I was looking forward to Jury Duty last week, for the opportunity to have time to read. At the top of my pile was, Leading Well by Lucy Calkins. As a literacy coach, I’m always striving towards this vision of what I know our school can look like. We are making gains every day, yet I welcome the chance to continue to take in new ideas and methods to consider. Since our schools are immersed in the Teachers College Units of Study, Lucy Calkins seems like a voice that might be able to help us continue to deepen our understanding of the work.
Sitting in the big jury room, I didn’t waste a minute of my reading time. I tried to block out the blaring TVs, showcasing Chip and Joanna Gaines and the ridiculously beautiful homes they were creating. Reading Leading Well felt like sitting in Riverside Church for a keynote with Lucy Calkins. Her voice shines through her writing, beautifully woven together with anecdotes and research.
When I got to page 88, in the chapter entitled “From Good to Great: Supporting Teachers’ Continued Growth”, I was struck with the need to write. I purposefully didn’t bring a device, other than my phone, to Jury Duty because I didn’t want to be distracted from my reading. I reached into my bag and grabbed my journal and rewrote Lucy’s words from a section on prioritizing studying student work:
When teachers engage in an effective child study, you’ll often notice:
Teachers are excited to study a problem that occurs in the work of many of their students, and they welcome the idea that this problem is a reflection of their teaching. One senses that these teachers feel that pinpointing the problem is a big step toward not only helping their students but also improving their own teaching.
Sitting there in the jury room, I could hardly contain my excitement. In that moment, this tiny bullet within nearly 300 pages of text gave me a renewed focus and energy.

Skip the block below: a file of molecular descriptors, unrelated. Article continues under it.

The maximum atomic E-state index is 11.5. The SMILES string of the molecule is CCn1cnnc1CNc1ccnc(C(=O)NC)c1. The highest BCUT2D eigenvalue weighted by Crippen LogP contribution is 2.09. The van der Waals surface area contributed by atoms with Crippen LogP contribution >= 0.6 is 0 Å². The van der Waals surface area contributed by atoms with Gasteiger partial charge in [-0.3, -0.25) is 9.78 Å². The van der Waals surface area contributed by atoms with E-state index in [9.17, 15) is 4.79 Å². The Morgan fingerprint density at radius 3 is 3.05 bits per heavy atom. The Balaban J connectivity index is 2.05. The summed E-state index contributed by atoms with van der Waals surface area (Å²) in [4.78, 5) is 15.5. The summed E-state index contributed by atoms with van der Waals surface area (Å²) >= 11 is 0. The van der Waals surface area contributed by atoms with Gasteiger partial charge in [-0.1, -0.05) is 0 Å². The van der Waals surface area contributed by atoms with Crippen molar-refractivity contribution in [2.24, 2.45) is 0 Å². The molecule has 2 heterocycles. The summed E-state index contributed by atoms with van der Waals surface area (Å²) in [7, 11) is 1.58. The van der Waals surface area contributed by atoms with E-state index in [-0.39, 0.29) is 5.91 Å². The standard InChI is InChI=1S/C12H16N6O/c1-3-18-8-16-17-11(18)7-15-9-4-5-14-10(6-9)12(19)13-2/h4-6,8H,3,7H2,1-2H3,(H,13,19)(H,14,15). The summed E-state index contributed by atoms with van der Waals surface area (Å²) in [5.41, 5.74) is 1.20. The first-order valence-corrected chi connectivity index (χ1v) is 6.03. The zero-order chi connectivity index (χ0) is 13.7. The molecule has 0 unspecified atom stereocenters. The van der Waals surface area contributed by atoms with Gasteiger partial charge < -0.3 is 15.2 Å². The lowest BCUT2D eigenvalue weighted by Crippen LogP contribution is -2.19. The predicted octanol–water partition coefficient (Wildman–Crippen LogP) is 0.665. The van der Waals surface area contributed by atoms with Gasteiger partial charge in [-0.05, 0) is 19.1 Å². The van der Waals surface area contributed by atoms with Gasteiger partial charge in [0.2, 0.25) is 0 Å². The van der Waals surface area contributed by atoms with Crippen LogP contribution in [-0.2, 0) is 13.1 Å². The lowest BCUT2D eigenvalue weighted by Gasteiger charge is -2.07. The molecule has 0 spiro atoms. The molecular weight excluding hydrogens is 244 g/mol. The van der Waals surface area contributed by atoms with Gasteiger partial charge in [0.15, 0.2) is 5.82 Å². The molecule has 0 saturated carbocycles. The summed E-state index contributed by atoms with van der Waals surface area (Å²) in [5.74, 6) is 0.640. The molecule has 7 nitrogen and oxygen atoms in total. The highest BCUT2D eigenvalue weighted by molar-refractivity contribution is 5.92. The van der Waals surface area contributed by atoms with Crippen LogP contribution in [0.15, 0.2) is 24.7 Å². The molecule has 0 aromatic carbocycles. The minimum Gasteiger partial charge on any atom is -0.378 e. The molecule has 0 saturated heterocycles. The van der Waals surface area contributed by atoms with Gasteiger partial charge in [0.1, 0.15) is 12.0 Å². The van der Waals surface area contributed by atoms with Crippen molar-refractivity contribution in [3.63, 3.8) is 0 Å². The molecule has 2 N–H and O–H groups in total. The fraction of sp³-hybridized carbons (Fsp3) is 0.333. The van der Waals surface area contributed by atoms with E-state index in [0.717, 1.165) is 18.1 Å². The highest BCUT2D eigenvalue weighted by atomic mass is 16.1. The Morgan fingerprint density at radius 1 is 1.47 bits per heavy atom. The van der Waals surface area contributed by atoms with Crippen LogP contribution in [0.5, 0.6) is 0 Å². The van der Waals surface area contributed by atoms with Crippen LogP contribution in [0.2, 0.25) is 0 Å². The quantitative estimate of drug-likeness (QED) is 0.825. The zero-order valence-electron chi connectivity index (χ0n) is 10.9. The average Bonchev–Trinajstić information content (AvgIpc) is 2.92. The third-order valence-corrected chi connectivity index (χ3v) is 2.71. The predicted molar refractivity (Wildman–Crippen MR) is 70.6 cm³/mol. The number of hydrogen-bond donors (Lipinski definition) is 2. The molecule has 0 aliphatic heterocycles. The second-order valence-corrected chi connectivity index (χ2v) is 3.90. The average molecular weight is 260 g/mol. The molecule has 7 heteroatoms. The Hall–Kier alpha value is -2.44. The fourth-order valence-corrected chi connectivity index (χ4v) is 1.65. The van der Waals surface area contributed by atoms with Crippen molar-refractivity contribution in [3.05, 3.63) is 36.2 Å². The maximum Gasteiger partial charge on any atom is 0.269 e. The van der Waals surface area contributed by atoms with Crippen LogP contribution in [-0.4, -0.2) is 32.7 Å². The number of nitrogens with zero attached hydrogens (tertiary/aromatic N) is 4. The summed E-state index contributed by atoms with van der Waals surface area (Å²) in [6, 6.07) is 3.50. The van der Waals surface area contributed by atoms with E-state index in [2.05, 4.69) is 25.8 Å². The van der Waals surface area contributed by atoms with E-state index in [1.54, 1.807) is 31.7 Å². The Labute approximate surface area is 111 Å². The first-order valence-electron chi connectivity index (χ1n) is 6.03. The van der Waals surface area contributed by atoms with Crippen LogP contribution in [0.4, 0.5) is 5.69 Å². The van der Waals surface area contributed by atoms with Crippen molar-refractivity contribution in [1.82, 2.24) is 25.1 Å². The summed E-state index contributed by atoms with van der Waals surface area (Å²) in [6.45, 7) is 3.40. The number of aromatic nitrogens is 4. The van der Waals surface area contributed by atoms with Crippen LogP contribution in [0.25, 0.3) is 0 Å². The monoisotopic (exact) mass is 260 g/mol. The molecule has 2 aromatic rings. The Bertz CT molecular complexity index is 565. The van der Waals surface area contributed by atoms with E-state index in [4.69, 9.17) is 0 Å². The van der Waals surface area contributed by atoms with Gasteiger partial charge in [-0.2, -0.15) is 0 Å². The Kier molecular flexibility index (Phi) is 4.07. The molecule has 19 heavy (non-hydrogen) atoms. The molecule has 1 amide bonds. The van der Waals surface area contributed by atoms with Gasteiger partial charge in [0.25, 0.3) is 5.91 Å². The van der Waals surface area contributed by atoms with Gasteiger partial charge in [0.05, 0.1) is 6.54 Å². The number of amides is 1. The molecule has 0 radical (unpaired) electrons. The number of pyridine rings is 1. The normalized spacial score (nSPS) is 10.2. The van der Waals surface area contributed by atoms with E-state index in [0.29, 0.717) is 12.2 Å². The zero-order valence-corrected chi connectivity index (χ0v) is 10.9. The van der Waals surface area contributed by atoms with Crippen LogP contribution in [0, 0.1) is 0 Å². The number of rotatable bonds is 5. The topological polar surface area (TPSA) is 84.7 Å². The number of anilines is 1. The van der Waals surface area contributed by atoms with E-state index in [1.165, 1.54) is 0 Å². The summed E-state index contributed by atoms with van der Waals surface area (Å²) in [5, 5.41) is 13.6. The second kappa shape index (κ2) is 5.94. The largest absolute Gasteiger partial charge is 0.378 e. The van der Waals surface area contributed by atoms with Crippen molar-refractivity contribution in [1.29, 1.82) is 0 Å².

This has been something I’ve been thinking about for awhile now, how to shift mindsets. Somehow reading Lucy Calkin’s words validated my thoughts. How many times have we sat in a meeting, talked about a student, vented about a situation with colleagues and been bogged down in the “they can’t,” “I already tried…” and the “nothing works?”
How much more productive and powerful would those moments become if we instead chose too look at these situations as opportunities to research, to study and pinpoint a solution. Of course, the solutions may not always be successful, but trying something feels a whole lot better than throwing our hands up.
A small example. I was working in a classroom, a room I had spent some time in. Each visit left me thinking about a particular student who seemed to spend more time doing everything but reading during reading time. I’d heard, from various people, that “she just can’t focus”-something we had come to expect. As I watched this particular student settle in to read, I saw her try to get into her book. But as soon as someone walked by to talk to the teacher, her eyes followed. She was then busy listening into the conversation. Then again, she tried to get back to her reading. The voices of reading partners whispering near by once again derailed her. In that moment, I stood up, marched out of the room on a mission to find a pair of noise cancelling headphones. A few minutes later, I returned. I asked the student if she wanted to try them and then I sat back and watched her read for 20 minutes straight.
The headphones could have very well failed and maybe they won’t do the trick every day, but the point is, I didn’t settle for distraction. I was determined to find a way to help this child be successful.
I want more of this.
On page 89, Lucy lays another gem when she says, “It is important to embrace those areas for growth and to resist making them invitations to blame. Remember that people grow by embracing the struggle, by tackling things that are hard for them.”
So here’s to that. Let’s work to solve problems. Let’s struggle more and watch what happens…